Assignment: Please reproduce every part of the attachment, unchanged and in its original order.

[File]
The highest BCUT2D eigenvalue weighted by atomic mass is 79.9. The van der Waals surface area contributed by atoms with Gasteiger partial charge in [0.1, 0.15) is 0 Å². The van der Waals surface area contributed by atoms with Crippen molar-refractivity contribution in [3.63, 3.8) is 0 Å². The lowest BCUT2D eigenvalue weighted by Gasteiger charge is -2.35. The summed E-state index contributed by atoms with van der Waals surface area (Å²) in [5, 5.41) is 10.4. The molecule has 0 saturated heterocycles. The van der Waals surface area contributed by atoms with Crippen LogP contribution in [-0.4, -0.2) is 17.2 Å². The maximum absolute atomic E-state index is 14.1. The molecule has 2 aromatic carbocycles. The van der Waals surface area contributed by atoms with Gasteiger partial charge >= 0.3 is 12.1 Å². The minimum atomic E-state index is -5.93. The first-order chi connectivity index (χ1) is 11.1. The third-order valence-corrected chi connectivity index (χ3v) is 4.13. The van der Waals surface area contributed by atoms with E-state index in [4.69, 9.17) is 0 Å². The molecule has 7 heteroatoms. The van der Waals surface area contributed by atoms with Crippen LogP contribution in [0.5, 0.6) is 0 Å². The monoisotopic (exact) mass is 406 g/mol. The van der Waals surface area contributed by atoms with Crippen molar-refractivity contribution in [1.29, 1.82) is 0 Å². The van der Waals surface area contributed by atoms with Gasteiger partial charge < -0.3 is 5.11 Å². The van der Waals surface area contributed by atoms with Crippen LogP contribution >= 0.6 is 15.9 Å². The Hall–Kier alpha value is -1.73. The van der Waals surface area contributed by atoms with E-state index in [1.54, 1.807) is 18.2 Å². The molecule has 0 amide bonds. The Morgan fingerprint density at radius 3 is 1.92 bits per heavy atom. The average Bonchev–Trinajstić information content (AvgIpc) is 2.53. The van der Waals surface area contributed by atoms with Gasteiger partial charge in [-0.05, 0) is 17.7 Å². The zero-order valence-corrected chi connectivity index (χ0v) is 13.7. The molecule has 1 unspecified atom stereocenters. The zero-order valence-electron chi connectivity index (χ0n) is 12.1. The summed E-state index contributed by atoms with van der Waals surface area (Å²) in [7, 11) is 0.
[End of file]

The highest BCUT2D eigenvalue weighted by atomic mass is 79.9. The van der Waals surface area contributed by atoms with Gasteiger partial charge in [0.1, 0.15) is 0 Å². The van der Waals surface area contributed by atoms with Crippen molar-refractivity contribution in [3.63, 3.8) is 0 Å². The lowest BCUT2D eigenvalue weighted by Gasteiger charge is -2.35. The summed E-state index contributed by atoms with van der Waals surface area (Å²) in [5, 5.41) is 10.4. The molecule has 0 saturated heterocycles. The van der Waals surface area contributed by atoms with Crippen LogP contribution in [-0.4, -0.2) is 17.2 Å². The maximum absolute atomic E-state index is 14.1. The molecule has 2 aromatic carbocycles. The van der Waals surface area contributed by atoms with Gasteiger partial charge >= 0.3 is 12.1 Å². The minimum atomic E-state index is -5.93. The first-order chi connectivity index (χ1) is 11.1. The third-order valence-corrected chi connectivity index (χ3v) is 4.13. The van der Waals surface area contributed by atoms with E-state index in [4.69, 9.17) is 0 Å². The molecule has 7 heteroatoms. The van der Waals surface area contributed by atoms with Crippen LogP contribution in [0.5, 0.6) is 0 Å². The monoisotopic (exact) mass is 406 g/mol. The van der Waals surface area contributed by atoms with Crippen molar-refractivity contribution in [1.29, 1.82) is 0 Å². The van der Waals surface area contributed by atoms with Gasteiger partial charge < -0.3 is 5.11 Å². The van der Waals surface area contributed by atoms with Crippen LogP contribution >= 0.6 is 15.9 Å². The Hall–Kier alpha value is -1.73. The van der Waals surface area contributed by atoms with E-state index in [1.54, 1.807) is 18.2 Å². The molecule has 0 amide bonds. The Morgan fingerprint density at radius 3 is 1.92 bits per heavy atom. The average Bonchev–Trinajstić information content (AvgIpc) is 2.53. The van der Waals surface area contributed by atoms with Gasteiger partial charge in [-0.05, 0) is 17.7 Å². The zero-order valence-corrected chi connectivity index (χ0v) is 13.7. The molecule has 1 unspecified atom stereocenters. The zero-order valence-electron chi connectivity index (χ0n) is 12.1. The summed E-state index contributed by atoms with van der Waals surface area (Å²) in [7, 11) is 0.